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KARE 11 Investigates: Mentally ill kids caught in a failing juvenile justice system

A Minnesota teen struggling with severe mental illness and charged with numerous crimes sat in juvenile detention, often isolated, because no treatment was available

Brandon Stahl (KARE11), Lauren Leamanczyk, Steve Eckert

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Published: 5:39 PM CDT November 3, 2022
Updated: 3:11 PM CST November 10, 2022

When attorney Tracy Reid first went to visit her client in June at the Hennepin County Juvenile Detention Center, she said staff pleaded with her to get him to stop threatening to kill himself.

She says he spent the next two weeks locked alone in isolation, not allowed any physical contact with other people.

The next time Reid visited, records show the only way she could communicate with him was through a pass-through opening in his locked room – a 6-by-18 inch slit in his door about 2 feet off the ground, where the 16-year-old boy had to sit alone on the floor inside.

Credit: KARE 11
A 16-year-old, severely mentally ill boy spent days in solitary confinement in the Hennepin Juvenile Detention Center.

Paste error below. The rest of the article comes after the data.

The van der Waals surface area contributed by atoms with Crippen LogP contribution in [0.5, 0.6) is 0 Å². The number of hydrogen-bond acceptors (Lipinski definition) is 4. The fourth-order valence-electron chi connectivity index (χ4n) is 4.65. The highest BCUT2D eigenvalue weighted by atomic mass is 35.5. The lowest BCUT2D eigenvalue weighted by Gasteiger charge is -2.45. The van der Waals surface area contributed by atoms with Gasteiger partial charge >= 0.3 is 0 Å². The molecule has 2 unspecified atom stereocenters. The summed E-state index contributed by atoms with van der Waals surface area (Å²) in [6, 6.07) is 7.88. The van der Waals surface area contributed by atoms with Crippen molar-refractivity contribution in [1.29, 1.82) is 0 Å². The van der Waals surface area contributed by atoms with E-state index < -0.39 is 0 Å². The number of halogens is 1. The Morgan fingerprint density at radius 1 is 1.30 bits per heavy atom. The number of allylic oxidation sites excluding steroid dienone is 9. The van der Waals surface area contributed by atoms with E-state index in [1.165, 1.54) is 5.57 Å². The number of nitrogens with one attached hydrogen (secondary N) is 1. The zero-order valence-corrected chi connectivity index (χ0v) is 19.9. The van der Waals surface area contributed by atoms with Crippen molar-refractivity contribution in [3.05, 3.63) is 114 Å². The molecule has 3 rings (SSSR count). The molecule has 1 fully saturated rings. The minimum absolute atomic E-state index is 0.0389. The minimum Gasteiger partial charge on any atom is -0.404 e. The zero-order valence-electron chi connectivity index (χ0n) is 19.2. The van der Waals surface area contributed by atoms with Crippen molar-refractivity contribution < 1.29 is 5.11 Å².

A doctor who visited him felt he was so mentally ill that he needed urgent care.

“Unfortunately, being in isolation is making the situation worse,” she wrote in an evaluation.  

The doctor’s assessment of the boy could also serve as a description of what too often happens in Minnesota’s system for treating mentally ill children with histories of violence – it only makes things worse, a KARE 11 Investigation has found.

Kids can go through an exhausting merry-go-round of crimes, and in Hennepin County, languish in a juvenile detention center that uses solitary confinement and provides little mental health treatment.

They often are whipped back onto the streets, where they and their families are left without the needed support and supervision, while denied entrance to the only locked, state-run children’s hospital that could treat children like them. 

A KARE 11 investigation finds Minnesota’s juvenile psychiatric hospital is operating at 25 percent capacity – only able to treat a few children at a time. Because of a staffing shortage, state records show most of its beds are empty.

Without adequate treatment, kids often re-offend – leaving injured and traumatized victims in their wake.

“If we’re eventually releasing these children with no services in place, kids will go back to what they know best,” said Angela Bailey, the boy’s co-counsel along with Reid. “We really need to do better.”

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